Washington needs a hefty dose of fiscal discipline. To restore accountable and effective leadership to America, government needs to run more like a business.
That is what I did in New York. My administration inherited a $2.3 billion deficit. We responded by imposing fiscal discipline. We cut programs. We cut taxes. And we got results. We turned the deficit into a multibillion-dollar surplus. We cut bureaucracy by 20,000 workers - while increasing cops on the street and teachers in the classroom. And we cut taxes 23 times, all while working with a Democrat-dominated city council. Every year - in good times or bad - I required city commissioners to propose cuts in their own budgets. I wanted to keep my managers focused on saving taxpayers' money, while spending it more effectively. We put management back into the Office of Management and Budget (OMB).
Fiscally conservative governance was at the foundation of New York City's resurgence. Now we need to do the same thing in Washington, building a more accountable government on what I call "the four pillars of prosperity" for sustained economic growth.
1. Reduced spending growth. Fiscal conservatives understand the value of controlling the size and cost of -government. Controlling spending makes -government more efficient and more effective in achieving its core responsibilities. But the performance of the government's fundamental functions must also be improved.
America will need to invest in a stronger military to win the war on terror or, as I call it, "the terrorists' war on us". Homeland security must be improved to ensure that there is never another Hurricane Katrina-like disaster response from the government. And we will need to increase our investment to move more aggressively towards energy independence. Clear priorities must be set to meet the challenges of our times. We must govern better while spending less. One way to reduce the size and cost of government is by waging a war of attrition.
During the next two presidential terms, 42 per cent of the federal civilian workforce is due to retire. This is a chance to revitalise government by making it smaller and smarter. Consider the cost-saving opportunities: permanently retiring just half of the potential retirees, while upgrading services with technology, would mean about 300,000 fewer salaries at an average of $70,000 each. This amounts to $21bn in taxpayer savings every year.
2. Lower Tax Rates. Americans face a monster tax increase because of "bracket creep", the alternative minimum tax and the expiry of the 2001 and 2003 tax cuts. This means cutting taxes just to keep even. Taxpayers deserve the lowest possible tax rates, simplification and certainty about what those rates are likely to be - not the gimmicks and tricks Congress imposes.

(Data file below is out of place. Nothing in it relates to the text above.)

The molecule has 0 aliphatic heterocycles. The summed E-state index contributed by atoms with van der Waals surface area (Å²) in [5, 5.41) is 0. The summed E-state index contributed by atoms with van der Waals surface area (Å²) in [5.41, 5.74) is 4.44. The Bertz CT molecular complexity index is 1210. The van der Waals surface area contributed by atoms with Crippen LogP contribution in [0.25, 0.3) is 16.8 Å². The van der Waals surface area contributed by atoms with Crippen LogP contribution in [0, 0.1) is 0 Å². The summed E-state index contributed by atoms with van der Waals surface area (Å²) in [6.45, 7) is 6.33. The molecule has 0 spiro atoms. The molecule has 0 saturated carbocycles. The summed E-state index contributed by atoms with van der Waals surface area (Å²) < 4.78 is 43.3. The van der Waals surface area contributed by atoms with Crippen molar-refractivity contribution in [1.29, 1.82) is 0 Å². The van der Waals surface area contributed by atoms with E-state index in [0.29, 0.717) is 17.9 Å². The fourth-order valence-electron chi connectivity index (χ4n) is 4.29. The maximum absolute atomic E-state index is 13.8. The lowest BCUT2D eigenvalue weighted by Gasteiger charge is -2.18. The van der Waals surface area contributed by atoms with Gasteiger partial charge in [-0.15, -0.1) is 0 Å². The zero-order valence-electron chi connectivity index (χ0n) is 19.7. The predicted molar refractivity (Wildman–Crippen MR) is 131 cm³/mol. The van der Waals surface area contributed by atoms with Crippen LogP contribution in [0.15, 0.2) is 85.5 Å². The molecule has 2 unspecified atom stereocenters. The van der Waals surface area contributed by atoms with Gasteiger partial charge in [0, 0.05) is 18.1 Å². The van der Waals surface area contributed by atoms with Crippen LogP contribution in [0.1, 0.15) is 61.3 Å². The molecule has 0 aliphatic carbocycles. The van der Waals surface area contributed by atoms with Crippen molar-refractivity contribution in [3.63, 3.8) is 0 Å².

One dangerous gimmick is the one-third increase in the long-term capital gains tax rate due to explode on investors and the economy early in the next presidency. I am committed to keeping the rate low. But the strangest trick is that under current law, the "death tax" will disappear for a year, in 2010, and then roar back to oppressive levels. This is unfair. Only Washington could create a tax incentive for death. If you have worked hard and played by the rules, your children should not have to sell the family farm or small business just to pay another round of punitive taxes. That is why the death tax should get the death penalty.
3. Regulatory Reform. The US currently has a regulatory black eye. We are being hurt by heavy-handed regulators, laws such as Sarbanes-Oxley and an environment of hyper-litigation and shareholder lawsuits that can be poisonous to the private sector. When companies such as Enron and WorldCom cheated shareholders, they were rightly punished to the limit of the law. But after a scandal, Washington often overreacts and over-regulates. We now need to reform the unwise excesses of the initial reforms. When regulation becomes too burdensome, it weighs on us like a tax. It hurts the competitiveness of American businesses. That is why regulatory reform must be a priority for the next president.
4. Sound monetary policy. A strong economy and a sound monetary policy are intertwined. The Federal Reserve Board is the ultimate, independent arbiter of monetary policy. It is essential that its appointees are highly qualified individuals who understand that stable, low inflation is an input - not an impediment - to durable economic expansion and stronger economic growth. The Fed should function more like a compass than a weather vane, setting direction rather than shifting with the wind.
When economic policies are built on the four pillars of prosperity, economic growth, upward mobility and more efficient government are the result. That is our goal. Good business leaders always look for ways to cut costs and improve the delivery of services. Government should apply the same principles by measuring the real value of our investments. To do that, the next president needs to put the "M" back in the OMB. Fiscally conservative leadership will help restore the confidence of our shareholders: the American people.
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